Is Chitter the new SFU Confessions?

Photo Credit: Lisa Dimyadi

As a busy student, one must explore various avenues that can aid in taking the edge off of university life. If all else fails, however, you can always count on a Facebook confessions page to release your frustrations.

For some time now, the SFU Confessions Facebook page has offered solace to students wishing to express major grievances as well as lighter sentiments, such as ‘bae goals,’ anonymously. Recently however, an alliance from various Canadian universities consolidated the demand for anonymous posting by producing a new app called Chitter.

Having used Chitter for about two weeks so far, I couldn’t help but question whether this new development would maintain the experience many students seem to yearn for on confession pages. Is introducing Chitter pointless? Or are there aspects that will enhance the juicy experience of university chatter?

The new application boasts merits such as a self-moderated forum via a voting system, ensuring only the posts appealing to the majority of the users appear. This implies that users don’t have to send their confessions to a moderator, instead they can go straight to the Chitterverse for approval. I personally find that this feature happily democratizes the experience of anonymous posting.

Secondly, it helps that there are different sections for different interests on the app. This particular feature is reminiscent of Reddit, making the app organized and relatable. With the various sections also comes a separate window where the top anonymous posts from the involved Canadian universities are highlighted — of which the University of Alberta seems to lead often, given that it was created there.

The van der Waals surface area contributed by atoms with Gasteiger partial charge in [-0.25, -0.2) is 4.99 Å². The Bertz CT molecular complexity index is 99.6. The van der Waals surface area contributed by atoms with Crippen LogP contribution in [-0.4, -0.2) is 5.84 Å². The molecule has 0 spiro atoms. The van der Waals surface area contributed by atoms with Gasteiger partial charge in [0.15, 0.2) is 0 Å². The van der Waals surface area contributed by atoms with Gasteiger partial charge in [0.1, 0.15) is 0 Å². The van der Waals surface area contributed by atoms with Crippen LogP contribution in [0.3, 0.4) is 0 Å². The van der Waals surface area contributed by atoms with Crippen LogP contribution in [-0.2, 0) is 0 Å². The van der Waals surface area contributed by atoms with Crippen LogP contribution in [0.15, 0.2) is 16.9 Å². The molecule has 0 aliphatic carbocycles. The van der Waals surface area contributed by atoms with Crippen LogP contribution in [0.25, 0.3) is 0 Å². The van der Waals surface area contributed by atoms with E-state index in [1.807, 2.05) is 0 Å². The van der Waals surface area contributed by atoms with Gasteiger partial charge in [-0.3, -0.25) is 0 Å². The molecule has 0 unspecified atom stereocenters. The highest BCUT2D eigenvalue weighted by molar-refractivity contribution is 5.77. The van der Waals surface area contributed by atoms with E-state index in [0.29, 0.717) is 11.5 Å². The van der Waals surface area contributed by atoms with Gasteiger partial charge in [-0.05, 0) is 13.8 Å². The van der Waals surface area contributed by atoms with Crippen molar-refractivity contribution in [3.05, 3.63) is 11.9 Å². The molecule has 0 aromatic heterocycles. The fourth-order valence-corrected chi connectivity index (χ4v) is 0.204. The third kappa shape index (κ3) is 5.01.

Overall, I find that the app is a more unified way to foster a Canada-wide sense of solidarity among university-goers who can now see just how similar their struggles are compared to other campus dwellers.

Despite these positive aspects, think about the larger picture.  The app is not SFU-centric, so it gives a sense of detachment. Furthermore, despite different universities not being able to comment and vote on each other’s pages, students from different institutions could be inclined to compete with eachother, rather than be genuine.

In addition to all this, the self-moderation feature of the app now gives a platform to an excess amount of mundane posts crowding the space, sometimes trolling or otherwise. This waters down the value people may place on posting via Chitter. SFU Confessions, on the other hand, provides a platform for a select number of posts which subsequently catches the attention of hundreds, maybe even thousands of eyes to each post.

Although I stand firm in my skepticism, I acknowledge that it is indeed just that — skepticism. My views are also based on only two weeks of usage. There is no telling what Chitter will do for the wider student community in the long run.

Currently, the SFU Confessions page still exists so students now get the best of both worlds. With time we shall discover how much ‘chit’ we’ll get into. Until then, chit away!